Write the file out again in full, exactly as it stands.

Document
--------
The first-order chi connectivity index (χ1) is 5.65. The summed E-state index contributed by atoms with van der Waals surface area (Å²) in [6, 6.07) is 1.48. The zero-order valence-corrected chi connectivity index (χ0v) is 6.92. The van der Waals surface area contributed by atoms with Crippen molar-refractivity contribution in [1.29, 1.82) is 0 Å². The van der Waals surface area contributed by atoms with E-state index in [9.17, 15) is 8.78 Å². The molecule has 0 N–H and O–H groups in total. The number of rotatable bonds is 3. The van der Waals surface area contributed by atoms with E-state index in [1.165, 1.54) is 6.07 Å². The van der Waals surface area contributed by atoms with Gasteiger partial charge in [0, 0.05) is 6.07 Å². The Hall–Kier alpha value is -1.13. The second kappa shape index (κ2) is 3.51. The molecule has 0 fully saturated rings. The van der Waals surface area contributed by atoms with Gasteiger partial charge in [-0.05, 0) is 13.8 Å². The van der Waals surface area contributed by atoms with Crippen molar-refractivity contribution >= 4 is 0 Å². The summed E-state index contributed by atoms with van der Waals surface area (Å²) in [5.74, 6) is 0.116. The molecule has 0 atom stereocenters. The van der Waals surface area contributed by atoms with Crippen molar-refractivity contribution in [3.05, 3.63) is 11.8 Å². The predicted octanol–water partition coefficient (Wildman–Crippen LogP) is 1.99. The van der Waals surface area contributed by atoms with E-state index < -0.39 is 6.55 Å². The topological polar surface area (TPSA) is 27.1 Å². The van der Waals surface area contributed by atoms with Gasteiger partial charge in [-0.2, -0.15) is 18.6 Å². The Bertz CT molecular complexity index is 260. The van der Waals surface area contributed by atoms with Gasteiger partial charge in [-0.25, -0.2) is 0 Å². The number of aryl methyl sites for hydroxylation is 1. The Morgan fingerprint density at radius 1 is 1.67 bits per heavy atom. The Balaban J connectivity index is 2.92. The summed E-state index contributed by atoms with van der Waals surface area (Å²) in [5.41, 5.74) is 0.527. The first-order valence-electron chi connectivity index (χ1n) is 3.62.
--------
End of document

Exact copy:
The first-order chi connectivity index (χ1) is 5.65. The summed E-state index contributed by atoms with van der Waals surface area (Å²) in [6, 6.07) is 1.48. The zero-order valence-corrected chi connectivity index (χ0v) is 6.92. The van der Waals surface area contributed by atoms with Crippen molar-refractivity contribution in [1.29, 1.82) is 0 Å². The van der Waals surface area contributed by atoms with E-state index in [9.17, 15) is 8.78 Å². The molecule has 0 N–H and O–H groups in total. The number of rotatable bonds is 3. The van der Waals surface area contributed by atoms with E-state index in [1.165, 1.54) is 6.07 Å². The van der Waals surface area contributed by atoms with Gasteiger partial charge in [0, 0.05) is 6.07 Å². The Hall–Kier alpha value is -1.13. The second kappa shape index (κ2) is 3.51. The molecule has 0 fully saturated rings. The van der Waals surface area contributed by atoms with Gasteiger partial charge in [-0.05, 0) is 13.8 Å². The van der Waals surface area contributed by atoms with Crippen molar-refractivity contribution >= 4 is 0 Å². The summed E-state index contributed by atoms with van der Waals surface area (Å²) in [5.74, 6) is 0.116. The molecule has 0 atom stereocenters. The van der Waals surface area contributed by atoms with Crippen molar-refractivity contribution in [3.05, 3.63) is 11.8 Å². The predicted octanol–water partition coefficient (Wildman–Crippen LogP) is 1.99. The van der Waals surface area contributed by atoms with E-state index < -0.39 is 6.55 Å². The topological polar surface area (TPSA) is 27.1 Å². The van der Waals surface area contributed by atoms with Gasteiger partial charge in [-0.2, -0.15) is 18.6 Å². The Bertz CT molecular complexity index is 260. The van der Waals surface area contributed by atoms with Gasteiger partial charge in [-0.25, -0.2) is 0 Å². The number of aryl methyl sites for hydroxylation is 1. The Morgan fingerprint density at radius 1 is 1.67 bits per heavy atom. The Balaban J connectivity index is 2.92. The summed E-state index contributed by atoms with van der Waals surface area (Å²) in [5.41, 5.74) is 0.527. The first-order valence-electron chi connectivity index (χ1n) is 3.62.